FAQ

How do I specify the first game room?

An ESC script is used to tell Escoria which room to open as your game’s first “room”. The script is configured in Godot’s settings under “Escoria/Game Start Script”

Start script configuration location

This script needs to contain two events:

  • “:init” - this event will run as soon as Escoria has been initialised. Place any commands to display company logos or short opening cutscenes here (see How do I add a company logo or introductory cutscene?). Alternatively, use :init to just display your game’s main menu.

:init
# Show main menu immediately without a company logo screen
show_menu main
  • “:newgame” - this event will run when the player selects “Start New Game” on your game’s menu. This needs to include a change_scene call to open your game’s first room.

:newgame
change_scene res://game/rooms/startroom/startroom.tscn

How do I implement puzzles?

Puzzles can be broken down into two broad areas.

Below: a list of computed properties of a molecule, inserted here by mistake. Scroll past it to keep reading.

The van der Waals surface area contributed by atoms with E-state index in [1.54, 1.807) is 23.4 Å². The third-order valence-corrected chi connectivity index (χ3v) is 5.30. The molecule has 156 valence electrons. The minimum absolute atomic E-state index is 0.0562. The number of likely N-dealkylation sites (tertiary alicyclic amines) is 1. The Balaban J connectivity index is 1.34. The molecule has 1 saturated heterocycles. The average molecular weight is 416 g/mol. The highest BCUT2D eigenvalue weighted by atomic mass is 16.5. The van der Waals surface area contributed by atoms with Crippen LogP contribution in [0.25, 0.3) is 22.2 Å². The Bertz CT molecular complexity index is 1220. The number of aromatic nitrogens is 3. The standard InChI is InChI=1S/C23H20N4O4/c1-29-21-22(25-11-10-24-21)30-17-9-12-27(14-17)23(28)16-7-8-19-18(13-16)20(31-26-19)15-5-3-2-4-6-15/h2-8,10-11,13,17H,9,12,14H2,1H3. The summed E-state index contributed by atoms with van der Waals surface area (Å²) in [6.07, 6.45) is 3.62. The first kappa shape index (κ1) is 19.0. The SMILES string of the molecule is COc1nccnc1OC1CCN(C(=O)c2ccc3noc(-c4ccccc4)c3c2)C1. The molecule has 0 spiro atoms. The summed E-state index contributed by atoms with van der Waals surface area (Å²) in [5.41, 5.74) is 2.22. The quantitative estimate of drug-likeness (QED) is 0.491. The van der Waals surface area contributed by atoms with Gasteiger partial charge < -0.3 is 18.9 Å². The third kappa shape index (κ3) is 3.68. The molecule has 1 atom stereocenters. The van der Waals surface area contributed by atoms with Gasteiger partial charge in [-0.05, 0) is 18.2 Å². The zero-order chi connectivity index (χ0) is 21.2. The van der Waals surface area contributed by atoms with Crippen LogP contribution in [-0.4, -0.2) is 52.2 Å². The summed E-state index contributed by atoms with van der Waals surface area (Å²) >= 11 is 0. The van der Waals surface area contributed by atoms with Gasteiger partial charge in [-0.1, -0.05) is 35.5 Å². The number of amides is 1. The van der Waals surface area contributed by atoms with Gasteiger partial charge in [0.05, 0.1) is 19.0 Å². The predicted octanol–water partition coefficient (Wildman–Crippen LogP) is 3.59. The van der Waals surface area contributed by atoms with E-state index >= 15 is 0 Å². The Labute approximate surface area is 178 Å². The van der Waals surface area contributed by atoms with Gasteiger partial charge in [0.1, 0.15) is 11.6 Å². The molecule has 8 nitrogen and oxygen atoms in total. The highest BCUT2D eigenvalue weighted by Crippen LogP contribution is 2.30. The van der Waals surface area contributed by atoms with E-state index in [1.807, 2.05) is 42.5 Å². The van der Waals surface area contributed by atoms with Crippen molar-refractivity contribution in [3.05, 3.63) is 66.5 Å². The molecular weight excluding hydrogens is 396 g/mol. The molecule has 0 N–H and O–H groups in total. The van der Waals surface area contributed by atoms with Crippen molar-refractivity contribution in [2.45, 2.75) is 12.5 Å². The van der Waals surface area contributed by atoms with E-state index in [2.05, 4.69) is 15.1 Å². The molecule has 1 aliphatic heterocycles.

• Escoria script puzzles

Escoria script puzzles are ones that can be completely made using Escoria script. Demo room 9 provides an example of this. Through the use of inventory items and game variables, puzzles can be progressed and their status determined.

An example of this is getting past a door bodyguard with a pass phrase. In the game, when the character “looks at” a note on a computer that reads “the password is abc123”, Escoria script can be used to set a “password_obtained” variable to true. When the character later talks to the bodyguard, the script logic can check whether “password_obtained” is set to true and based on that provide new dialog options, or run an animation to move the bodyguard away from the door.

  • GDscript based puzzles

In the event you wanted to include a puzzle that requires more complexity than Escoria script can provide, you can use native GDscript to implement this. Demo room 8 provides an example of this. The “spawn” Escoria script is used to spawn the GDScript scene that contains your puzzle (arcade puzzle etc). Example:

spawn puzzle "res://game/rooms/room08/puzzle/10_buttons_puzzle.tscn"

Your Godot scene can contain anything you like - you’re only limited by Godot’s limitations and your imagination. The main requirements of your Godot scene are :